“Favorite Regional Reads…that say DMV to me.”

I am honored to have had two of my Maryland books on the Washington Independent Review of  Books’ list of “favorite regional reads” and “books that say DMV to me.” They are:  Hidden Maryland: In Search of America in Miniature and Maryland Lost and Found.

“It’s hard to imagine a more thorough introduction to the people and communities of the Free State than this compilation of the veteran journalist’s pieces from Maryland Life magazine,” wrote Holly Smith of Hidden Maryland: In Search of America in Miniature by Eugene L. Meyer. “An earlier book of his, Maryland Lost and Found, is another winner that garnered a positive review in the Washington Post from iconic Baltimore novelist Anne Tyler.”

(The MLAF link is to the updated 2003 illustrated paperback edition.)

For Memorial Day, see chapters in Hidden Maryland under “Military Maryland.” In Maryland Lost and Found, there’s more Maryland militaria, about Andrews AFB (now Joint Base Andrews), home of Air Force One, and the U.S. Army’s Fort (formerly Camp) George C. Meade, named for the Civil War general who defeated Robert E. Lee’s Army of Northern Virginia at Gettysburg in July 1863.

Purchase either book on Amazon, and, if you would like, I’ll sign or inscribe it. Shoot me an email and I’ll respond with my address. Send the book to me, and I’ll mail it back signed or inscribed. Then, you will have not just the book but a collectible edition!  And, please, rate the book(s) on Amazon and Goodreads, which Amazon also owns.  These behemoths of publishing need to hear from you. The ratings and reviews are the keys to Amazon’s algorithms. If  you’d prefer just to listen, Hidden Maryland is also available as an audiobook under “Hot New Releases” and is rated #1 in New Releases in Guided Tours Travel.

Amazon is also currently offering a 21 percent discount on my book Five for Freedom: The African American Soldiers in John Brown’s Army).  Same “sign or inscribe” offer applies.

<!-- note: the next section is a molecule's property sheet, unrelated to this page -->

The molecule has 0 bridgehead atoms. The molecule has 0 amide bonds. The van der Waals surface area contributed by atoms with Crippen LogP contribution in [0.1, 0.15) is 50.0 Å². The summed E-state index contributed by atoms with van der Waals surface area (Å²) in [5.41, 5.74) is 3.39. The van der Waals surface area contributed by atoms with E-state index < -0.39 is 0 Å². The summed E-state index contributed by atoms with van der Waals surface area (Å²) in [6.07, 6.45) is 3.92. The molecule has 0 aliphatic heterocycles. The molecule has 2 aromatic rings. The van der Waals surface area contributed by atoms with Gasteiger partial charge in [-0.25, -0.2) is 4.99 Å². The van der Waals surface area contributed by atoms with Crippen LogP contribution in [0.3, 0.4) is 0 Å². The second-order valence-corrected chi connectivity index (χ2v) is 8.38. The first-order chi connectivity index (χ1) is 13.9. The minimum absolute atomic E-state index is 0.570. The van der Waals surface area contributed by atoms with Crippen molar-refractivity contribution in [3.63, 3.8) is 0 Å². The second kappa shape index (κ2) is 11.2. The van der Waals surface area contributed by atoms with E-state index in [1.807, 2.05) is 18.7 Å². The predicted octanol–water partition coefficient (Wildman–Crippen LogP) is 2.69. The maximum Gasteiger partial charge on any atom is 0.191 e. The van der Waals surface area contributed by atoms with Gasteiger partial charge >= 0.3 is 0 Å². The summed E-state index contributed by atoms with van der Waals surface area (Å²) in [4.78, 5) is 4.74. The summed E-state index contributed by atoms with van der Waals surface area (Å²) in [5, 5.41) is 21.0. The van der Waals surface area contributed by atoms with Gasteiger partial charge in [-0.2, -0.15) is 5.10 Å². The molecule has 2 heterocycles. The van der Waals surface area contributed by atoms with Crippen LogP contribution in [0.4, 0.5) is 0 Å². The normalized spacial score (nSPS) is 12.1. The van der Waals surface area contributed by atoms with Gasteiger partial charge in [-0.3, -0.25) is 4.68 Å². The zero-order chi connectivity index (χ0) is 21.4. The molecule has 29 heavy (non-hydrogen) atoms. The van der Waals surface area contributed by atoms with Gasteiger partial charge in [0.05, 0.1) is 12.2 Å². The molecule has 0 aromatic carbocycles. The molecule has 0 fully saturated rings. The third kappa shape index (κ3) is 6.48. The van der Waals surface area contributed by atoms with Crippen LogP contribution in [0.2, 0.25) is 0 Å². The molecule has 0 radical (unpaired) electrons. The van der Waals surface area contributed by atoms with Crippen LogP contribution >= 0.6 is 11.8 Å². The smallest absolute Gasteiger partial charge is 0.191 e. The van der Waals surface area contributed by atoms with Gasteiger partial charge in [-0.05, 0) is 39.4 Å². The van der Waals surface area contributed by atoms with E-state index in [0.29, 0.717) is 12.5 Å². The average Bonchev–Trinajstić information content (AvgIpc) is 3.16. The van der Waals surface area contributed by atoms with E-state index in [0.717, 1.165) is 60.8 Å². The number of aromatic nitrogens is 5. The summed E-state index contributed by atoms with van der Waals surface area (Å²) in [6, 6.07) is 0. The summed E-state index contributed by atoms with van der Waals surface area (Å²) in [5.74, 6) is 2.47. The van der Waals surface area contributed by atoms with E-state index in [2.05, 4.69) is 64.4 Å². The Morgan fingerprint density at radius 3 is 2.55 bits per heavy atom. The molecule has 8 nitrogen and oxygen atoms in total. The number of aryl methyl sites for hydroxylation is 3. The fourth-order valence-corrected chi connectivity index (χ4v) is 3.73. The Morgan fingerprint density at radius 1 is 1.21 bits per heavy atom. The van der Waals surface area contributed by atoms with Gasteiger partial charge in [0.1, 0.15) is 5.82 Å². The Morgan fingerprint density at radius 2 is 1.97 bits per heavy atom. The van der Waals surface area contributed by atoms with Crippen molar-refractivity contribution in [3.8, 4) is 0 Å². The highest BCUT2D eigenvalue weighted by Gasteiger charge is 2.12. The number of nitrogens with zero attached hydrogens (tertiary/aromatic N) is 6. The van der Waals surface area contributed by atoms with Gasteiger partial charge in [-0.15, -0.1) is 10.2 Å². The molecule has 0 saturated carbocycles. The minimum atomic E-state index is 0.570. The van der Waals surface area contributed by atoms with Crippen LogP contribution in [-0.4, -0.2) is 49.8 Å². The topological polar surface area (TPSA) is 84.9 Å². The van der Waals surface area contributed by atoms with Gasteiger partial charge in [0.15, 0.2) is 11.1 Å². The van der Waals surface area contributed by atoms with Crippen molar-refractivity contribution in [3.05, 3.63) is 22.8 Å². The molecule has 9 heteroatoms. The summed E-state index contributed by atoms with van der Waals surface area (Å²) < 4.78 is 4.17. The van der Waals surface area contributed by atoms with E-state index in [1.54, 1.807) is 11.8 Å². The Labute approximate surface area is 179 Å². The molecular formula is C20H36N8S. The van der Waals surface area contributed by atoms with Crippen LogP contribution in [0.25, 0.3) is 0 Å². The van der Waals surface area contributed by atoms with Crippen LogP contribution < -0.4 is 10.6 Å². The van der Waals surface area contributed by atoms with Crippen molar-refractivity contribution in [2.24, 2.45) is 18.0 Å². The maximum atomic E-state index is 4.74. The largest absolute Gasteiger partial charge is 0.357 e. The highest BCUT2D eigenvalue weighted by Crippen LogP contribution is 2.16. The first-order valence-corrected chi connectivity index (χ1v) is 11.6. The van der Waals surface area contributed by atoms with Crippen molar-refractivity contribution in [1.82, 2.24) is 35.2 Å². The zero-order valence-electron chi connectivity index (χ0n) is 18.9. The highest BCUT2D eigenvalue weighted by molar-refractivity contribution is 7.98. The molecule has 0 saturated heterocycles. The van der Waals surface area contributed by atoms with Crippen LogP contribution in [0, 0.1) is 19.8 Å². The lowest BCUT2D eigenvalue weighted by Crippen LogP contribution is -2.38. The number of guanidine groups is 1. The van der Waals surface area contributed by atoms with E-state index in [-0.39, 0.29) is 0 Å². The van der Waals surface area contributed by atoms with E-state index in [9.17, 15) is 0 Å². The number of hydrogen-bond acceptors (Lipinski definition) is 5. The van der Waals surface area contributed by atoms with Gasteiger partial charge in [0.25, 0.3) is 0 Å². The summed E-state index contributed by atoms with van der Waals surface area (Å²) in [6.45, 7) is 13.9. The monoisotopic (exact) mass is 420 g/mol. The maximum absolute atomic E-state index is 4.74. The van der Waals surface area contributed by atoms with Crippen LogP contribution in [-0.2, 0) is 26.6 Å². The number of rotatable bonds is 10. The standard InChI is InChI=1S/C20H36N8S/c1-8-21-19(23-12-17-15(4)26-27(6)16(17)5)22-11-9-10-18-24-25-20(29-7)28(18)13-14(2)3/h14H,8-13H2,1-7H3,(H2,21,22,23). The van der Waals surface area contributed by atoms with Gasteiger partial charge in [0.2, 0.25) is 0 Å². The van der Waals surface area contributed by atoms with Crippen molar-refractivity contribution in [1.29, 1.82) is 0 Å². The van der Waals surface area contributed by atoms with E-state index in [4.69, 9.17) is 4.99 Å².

Gerard Previn Meyer (May 29, 1909 – February 23, 1993)

My father (pictured below in a drawing by my Uncle Harry, my mother’s brother, who created the first Flash comic book) would have been 114 today.  He died 30+ years ago, and, only now, years later, have I come to appreciate him in full.  An unapologetic intellectual, he was the outlier in our family, as we grew up in the Long Island suburb of Greenvale, N.Y.  He was a poet, an author, teacher, and raconteur.

Over the years, he amassed a library of some 25,000 books in our small but unique three-bedroom, one-bath “ranch” house, designed by a California architect, with no basement but with radiant heating in the floor and a beamed cathedral ceiling.  The garage soon filled with books, with no room for a car, the first of which was a used 1946 Austin with a sky roof, leather seats and directional signals that shot out between the front and back doors. One of our father-son trips was to Mr. Langford, a British mechanic, in Rockville Center.

Then, while other dads tossed baseballs or footballs with their sons, we went to used book stores, to the Goodwill, the Salvation Army and St. Vincent de Paul in search of bound treasures. One of our favorites was Mark Thompson’s bookstore in Seacliff. Thompson, a crusty Upstater, called me “Junior” and my kid sister, Deborah (Debby, then), “Petunia.”

What other dads did that?